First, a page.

Reputation damaged and ego bruised, I thought that a sure-fire way to rebuild my credibility (or cred as we called it then) would be to show off my netball skills. The other kids would see my passion for the game, my lightening speed around the court, my ability to shoot hoops like they were going out of fashion… surely this was a fail proof plan. I went along to the netball try outs the following Tuesday afternoon; as I arrived courtside wearing my pristine unused gym gear ready to get involved, I was greeted by the evil glare of the real mean girls. If looks could kill, and they were all so much fitter, bigger and slimmer than me too. “You can’t play netball; it’s only girls in high school” they scowled. My heart sank as the PE teacher came bouncing over with that annoying bounce, fake smile and loud voice that only PE teachers seem to have. She pulled me aside; “I am afraid you can’t play in the netball team, it’s girls only in high school, it’s not like junior school. I’ve let Mr Lloyd know though that you are going to be a wonderful asset to the basketball team so he’s expecting you”. I didn’t want to play fucking basketball. My dreams were shattered.
Pride beaten and bruised, I went along to the basketball trials. My mum had brought me new trainers to try and cheer me up, and whilst I was so grateful of the gesture, she got me a pair of GOLAs which I already knew only us poor kids wore. I had to make do so I used white out to colour in the GOLA sign; I thought I had done a good job, but the vicious boys of the basketball team noticed in seconds.
I was shit at basketball, the worst and I didn’t want to interact with the boys, one because they saw me as the shit covered GOLA wearing netball reject, and two because I was scared one of them would be cute and I’d crush hard.
I took myself to the school chaplain that day… there was always a massive queue for the school chaplain, this friendly elderly nun who would welcome anyone to come to her with anything at all that they wanted to discuss. Unfortunately for her, it was an unwritten rite of passage that everyone had to go to her and tell her that their fish had died with the mission that you couldn’t laugh as she would say “let us pray” as she blessed the dead fish. One after another you would see the kids rolling out of the chaplain’s room in hysterics, “I can’t believe she prays for a fish”.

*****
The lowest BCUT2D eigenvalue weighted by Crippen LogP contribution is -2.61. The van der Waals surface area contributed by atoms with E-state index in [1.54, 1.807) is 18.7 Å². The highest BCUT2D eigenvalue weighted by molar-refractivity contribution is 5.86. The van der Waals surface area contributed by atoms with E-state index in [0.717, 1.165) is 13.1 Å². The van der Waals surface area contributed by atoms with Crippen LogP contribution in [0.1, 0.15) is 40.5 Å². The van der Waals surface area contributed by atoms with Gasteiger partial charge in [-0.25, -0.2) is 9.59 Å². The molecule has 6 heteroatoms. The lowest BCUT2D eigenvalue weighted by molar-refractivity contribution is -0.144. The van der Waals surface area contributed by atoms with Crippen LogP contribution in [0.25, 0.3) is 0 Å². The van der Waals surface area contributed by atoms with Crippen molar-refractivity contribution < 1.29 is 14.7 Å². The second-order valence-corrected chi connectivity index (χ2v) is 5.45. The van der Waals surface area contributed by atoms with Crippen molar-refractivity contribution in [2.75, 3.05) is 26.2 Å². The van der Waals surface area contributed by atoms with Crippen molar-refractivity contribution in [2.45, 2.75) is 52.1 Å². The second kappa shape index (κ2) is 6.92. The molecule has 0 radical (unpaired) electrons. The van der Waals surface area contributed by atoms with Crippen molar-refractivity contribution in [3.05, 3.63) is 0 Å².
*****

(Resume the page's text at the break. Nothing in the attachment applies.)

By the time I got to the chaplain, I could sense she was already planning the next fish prayer when I cried out, “I just want to be in the netball team and it’s not fair”. I don’t know what I was expecting, what she was supposed to do or even if a prayer would help, but I had faith. Sister Adrian simply said “you can’t be in the netball team son; that’s for the girls. Have you thought about playing a game with the boys?”. Dreams shattered and heart broken I gave up on netball.
Until I got to Australia…. 28 years later I arrived on your shores and quickly realised that you folk are mad crazy on mixed netball. This was my chance, my time to shine. I pushed back the childhood trauma and ventured to a netball social in Sydney’s Moore Park. I. Was. Terrible. Worst netball player ever; I was quickly handed the wing defence bib, that’s if I wasn’t being subbed.
After all these years, it turns out I hate playing netball. It’s the worst. I never went back. Moral of the story, never give up on your dreams, but get on with life all the same, because you might realise that your dream is a nightmare.
Maeve: Thanks for listening. Don’t forget to check out Queerstories on Patreon where you can support the project for as little as $1 per month. Follow Queerstories on Facebook for news and event updates, it’s been a weird couple of years what with the pandemic and me becoming a parent but I’m planning some big things in 2023 and I’d love you to be part of it.